José Maria Botelho de Vasconcelos, Angola’s Oil Minister and current Opec head, chaired his first meeting of the oil-producing nations’ club in which it was agreed that the countries should keep to their quotas in the hope that the price of a barrel of oil increases from its current low price. 38 SONANGOL UNIVERSO
Island treasure Sonangol is close to signing a deal with São Tomé and Príncipe to help start pumping oil from the coast of the tiny African island. Its Prime Minister Joaquim Rafael Branco met Angolan President José Eduardo dos Santos in Luanda in February. A key exporter of cocoa, São Tomé and Príncipe recently discovered enormous oil reserves in the Gulf of Guinea and had been looking for a partner to tap into these reserves.
Vienna, the members agreed to keep existing output targets in an attempt to placate producing countries, but also in the hope that the lower production rates might stabilise prices. Vasconcelos told journalists afterwards: “The trend in oil prices is positive and we hope that it continues until we reach $70 to $75 per barrel.”
we feature in this issue of
Flood aid International oil companies have been helping the tens of thousands of people affected by heavy rain and flooding in the south of Angola. Total donated 30 tons of items including 500 blankets, 500 mosquito nets, 250 tents, food products and water-cleansing kits. Exxon Mobil also made a donation of $75,000 to help the government support affected families. The flooding, which began in February, has claimed more than 25 lives and destroyed around 150,000 hectares of farmland. Cunene and Kuando Kubango are the worst-hit provinces.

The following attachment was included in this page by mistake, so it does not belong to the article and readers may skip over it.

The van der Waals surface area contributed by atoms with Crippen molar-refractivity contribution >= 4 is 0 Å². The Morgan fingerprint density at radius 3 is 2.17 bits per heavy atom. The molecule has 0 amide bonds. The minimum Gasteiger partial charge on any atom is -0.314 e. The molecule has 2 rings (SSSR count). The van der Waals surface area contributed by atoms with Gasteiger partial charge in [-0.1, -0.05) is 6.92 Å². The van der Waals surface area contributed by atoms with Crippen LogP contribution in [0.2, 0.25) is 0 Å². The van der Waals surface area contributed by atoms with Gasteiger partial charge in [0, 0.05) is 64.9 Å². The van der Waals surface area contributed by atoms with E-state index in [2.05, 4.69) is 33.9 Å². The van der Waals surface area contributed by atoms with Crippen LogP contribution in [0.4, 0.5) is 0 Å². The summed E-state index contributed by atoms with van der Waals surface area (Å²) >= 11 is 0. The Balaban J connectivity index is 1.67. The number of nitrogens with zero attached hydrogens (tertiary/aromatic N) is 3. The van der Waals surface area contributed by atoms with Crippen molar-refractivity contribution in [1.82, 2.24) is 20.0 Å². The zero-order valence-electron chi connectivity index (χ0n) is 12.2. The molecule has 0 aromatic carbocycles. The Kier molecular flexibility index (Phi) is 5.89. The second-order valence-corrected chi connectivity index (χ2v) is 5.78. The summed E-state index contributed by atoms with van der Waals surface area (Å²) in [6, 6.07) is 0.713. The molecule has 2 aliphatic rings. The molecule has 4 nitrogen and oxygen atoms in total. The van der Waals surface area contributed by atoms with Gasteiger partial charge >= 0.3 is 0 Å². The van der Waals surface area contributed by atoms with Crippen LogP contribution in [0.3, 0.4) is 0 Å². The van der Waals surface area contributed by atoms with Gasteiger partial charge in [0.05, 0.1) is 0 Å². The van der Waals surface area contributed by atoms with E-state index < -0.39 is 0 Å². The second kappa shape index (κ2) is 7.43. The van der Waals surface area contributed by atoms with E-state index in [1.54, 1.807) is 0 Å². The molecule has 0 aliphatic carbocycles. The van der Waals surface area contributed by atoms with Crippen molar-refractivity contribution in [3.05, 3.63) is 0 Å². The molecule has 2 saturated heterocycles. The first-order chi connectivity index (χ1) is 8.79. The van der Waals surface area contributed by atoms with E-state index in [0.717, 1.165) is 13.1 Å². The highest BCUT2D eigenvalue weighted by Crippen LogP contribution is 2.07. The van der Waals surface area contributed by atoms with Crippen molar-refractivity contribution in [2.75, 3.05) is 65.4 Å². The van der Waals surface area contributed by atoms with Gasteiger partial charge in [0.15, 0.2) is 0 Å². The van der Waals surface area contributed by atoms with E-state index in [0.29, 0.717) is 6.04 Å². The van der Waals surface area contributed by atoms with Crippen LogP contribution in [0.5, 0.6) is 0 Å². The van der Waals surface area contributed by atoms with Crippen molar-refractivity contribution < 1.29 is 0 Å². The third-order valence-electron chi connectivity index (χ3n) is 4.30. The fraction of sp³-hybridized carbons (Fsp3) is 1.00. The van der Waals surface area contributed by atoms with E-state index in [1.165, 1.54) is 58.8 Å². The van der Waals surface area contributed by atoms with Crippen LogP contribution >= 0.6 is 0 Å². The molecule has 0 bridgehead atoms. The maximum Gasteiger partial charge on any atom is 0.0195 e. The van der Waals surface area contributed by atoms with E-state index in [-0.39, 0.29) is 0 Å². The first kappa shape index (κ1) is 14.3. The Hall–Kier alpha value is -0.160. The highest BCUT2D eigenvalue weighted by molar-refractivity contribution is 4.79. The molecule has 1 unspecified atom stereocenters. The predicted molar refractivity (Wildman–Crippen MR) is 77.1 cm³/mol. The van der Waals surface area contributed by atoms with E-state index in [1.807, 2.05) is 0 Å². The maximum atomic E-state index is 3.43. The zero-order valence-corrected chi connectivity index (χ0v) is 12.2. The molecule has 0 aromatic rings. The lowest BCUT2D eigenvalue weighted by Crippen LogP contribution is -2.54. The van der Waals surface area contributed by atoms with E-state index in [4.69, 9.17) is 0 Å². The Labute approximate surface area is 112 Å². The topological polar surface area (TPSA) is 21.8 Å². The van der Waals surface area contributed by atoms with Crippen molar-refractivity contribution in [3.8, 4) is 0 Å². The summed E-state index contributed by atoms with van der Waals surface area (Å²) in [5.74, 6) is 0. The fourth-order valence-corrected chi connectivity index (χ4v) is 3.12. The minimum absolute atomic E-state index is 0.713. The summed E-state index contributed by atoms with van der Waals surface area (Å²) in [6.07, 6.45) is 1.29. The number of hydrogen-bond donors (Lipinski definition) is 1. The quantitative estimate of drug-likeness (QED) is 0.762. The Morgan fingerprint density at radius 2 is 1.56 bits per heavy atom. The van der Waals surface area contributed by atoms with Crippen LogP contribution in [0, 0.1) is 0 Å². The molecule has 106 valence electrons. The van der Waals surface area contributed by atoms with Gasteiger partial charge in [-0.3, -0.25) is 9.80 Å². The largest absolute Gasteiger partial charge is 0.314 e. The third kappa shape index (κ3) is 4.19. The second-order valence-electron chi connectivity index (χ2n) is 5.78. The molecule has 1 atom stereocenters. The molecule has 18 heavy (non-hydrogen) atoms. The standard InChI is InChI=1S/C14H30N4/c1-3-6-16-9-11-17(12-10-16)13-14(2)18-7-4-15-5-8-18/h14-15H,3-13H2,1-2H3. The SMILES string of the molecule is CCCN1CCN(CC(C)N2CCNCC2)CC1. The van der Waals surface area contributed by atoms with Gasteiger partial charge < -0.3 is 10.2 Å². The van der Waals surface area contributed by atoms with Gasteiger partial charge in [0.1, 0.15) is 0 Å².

On your marks Sonangol celebrated its 33rd anniversary in February with a fun run for staff and families through the centre of Luanda. Administration board president Manuel Vicente used the day to officially open Sonangol’s new central laboratory based at Sonils (Sonangol Integrated Logistic Services). The lab features state-ofthe-art equipment and technology and carries out the testing work for products at Luanda’s refinery.
Strategic bank Sonangol and Portugal’s state-run bank Caixa Geral de Depósitos (CGD) have set up a new bank to finance infrastructure projects in Angola. The agreement to create Banco de Fomento e Desenvolvimento de Angola (BFDA) was signed when Angolan President José Eduardo dos Santos visited Lisbon in March. Although he had visited the former colonial power before, this was the first state visit of the Angolan leader to Portugal. Sonangol and CGD both pledged to invest $500 million in the bank to finance projects in the transport, telecommunications and energy sectors. The bank, with headquarters in Luanda and a branch in Lisbon, is set to start working in the second half of 2009. Sonangol will appoint the chief executive for the first three years. President dos Santos described the creation of the bank as “an important instrument from the creation of partnerships between the state institutions of Angola and Portugal.” Portuguese prime minister José Sócrates, pictured with dos Santos, said: